The Ipsos MORI Veracity Index 2018 has ranked professions according to how much the public trusts them. The good news for politicians is that they are no longer at the foot of the table (take a bow, advertising executives). The bad news is they are only one place higher and less than one in five people has trust in them.
It’s not difficult to see why. The expenses scandal continues to colour public perceptions. Those with public power can expect blame for most things that go wrong – fairly or unfairly. There has been a catastrophic loss of trust in the UK’s institutions, which should most worry us. And then there have been the long-drawn out negotiations on Brexit.
Isabel Hardman, a rising star of British political journalism, has written Why We Get the Wrong Politicians (Atlantic Books, 2018). It doesn’t much sound like a defence of politicians and their trade, but it would be difficult to find a more sympathetic analysis and as a journalist, she will have seen the worst of them. That so many MPs opened their hearts to her off the record is an indication of the esteem in which Hardman is held.
One frequently misplaced allegation aimed at MPs is that they have no idea of the problems some people live with. Though MPs are usually quite wealthy – the salary alone would account for that in most people’s eyes – they are aware of the hardships others suffer through their weekly surgeries, especially where their constituency is deprived or has elements of deprivation. Most of us never have to encounter the range and depth of problems dumped on MPs. There is often little they can do to help, but the letterhead still has cache and there is the occasional success – a sense of having made a difference to someone’s welfare.
Increasingly, the job description of a Member of Parliament resembles that of a social worker, and yet their primary obligation is to legislate fairly and consistently to ensure their constituents’ wellbeing. It is here the system breaks down, in Hardman’s opinion. Many lack the skill, time or inclination to scrutinise legislation for its effectiveness. The modern bureaucratic state is so complicated and interwoven that it is hard to interpret what kind of effect new laws have on people.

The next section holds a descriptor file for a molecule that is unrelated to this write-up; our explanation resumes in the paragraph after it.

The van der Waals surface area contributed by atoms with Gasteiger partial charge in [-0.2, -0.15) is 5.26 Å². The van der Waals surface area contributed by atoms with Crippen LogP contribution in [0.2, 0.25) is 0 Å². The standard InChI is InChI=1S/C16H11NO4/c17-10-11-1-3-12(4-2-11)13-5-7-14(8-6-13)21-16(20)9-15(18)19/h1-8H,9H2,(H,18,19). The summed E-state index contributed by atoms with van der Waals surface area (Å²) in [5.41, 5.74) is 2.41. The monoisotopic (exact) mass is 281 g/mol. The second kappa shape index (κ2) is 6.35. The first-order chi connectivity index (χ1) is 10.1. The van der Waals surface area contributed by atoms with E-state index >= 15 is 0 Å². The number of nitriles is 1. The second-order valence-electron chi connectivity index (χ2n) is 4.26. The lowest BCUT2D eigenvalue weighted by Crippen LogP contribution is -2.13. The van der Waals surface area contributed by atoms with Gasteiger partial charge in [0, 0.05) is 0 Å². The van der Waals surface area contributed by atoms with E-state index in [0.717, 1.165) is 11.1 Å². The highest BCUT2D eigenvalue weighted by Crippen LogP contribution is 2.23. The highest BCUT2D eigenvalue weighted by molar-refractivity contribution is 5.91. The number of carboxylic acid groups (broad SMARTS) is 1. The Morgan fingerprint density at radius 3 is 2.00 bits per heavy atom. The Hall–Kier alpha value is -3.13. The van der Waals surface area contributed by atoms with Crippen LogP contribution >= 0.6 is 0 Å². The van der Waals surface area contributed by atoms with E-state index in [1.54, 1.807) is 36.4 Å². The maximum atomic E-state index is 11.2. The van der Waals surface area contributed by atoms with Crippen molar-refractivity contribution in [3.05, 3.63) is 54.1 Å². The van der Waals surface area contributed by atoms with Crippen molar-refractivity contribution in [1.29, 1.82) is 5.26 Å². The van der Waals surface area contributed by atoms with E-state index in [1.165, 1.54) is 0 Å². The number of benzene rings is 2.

Most politicians are personally ambitious (as professionals, they are hardly alone in this) and there is great pressure from the Whips not to take too much interest in the details of Bills brought before them. Any MP looking to amend draft legislation in ways the executive disapproves of runs the risk of being overlooked for promotion. The sadness is that many bad pieces of legislation only come to light in the MP’s surgery as their effects work out in practice in the hapless lives of the most vulnerable. More attention to the task of scrutinising legislation is called for.
Isabel Hardman takes the reader through the chronology of finding a seat to contest, fighting an election, starting as a rookie MP and developing a career. It is the prohibitive cost of standing for Parliament which impresses most. A cool £35,000 is usually needed to fight and win a seat. How many people have this kind of money set aside to blow in a potentially unsuccessful bid? Of all the answers to the book’s title (Why We Get the Wrong Politicians), this is the most compelling. Running surgeries expose MPs to the worst of human circumstances, but many still have enough wealth to preserve their households from the experience of being poor. If empathy is also lacking – and it sometimes is – then there is a troubling disconnect between MP and constituent.
Attention on the workings of our own Parliament has waned. Unless there are rifts, scandals and vendettas to assess, most people ignore it. We are disengaged from the wider political process and our political parties are not strong. The belligerence of the debate round the EU has been striking – alarming, really. Yet there is little sense that people feel as strongly about the life of the Parliament that will take on more responsibility in the years to come.
If we cannot give Parliament the attention it deserves, have the shared attention span needed to reform some of its practices and make standing for it accessible for all, its reputation will continue to fall. If this isn’t a public Christian cause, what is?
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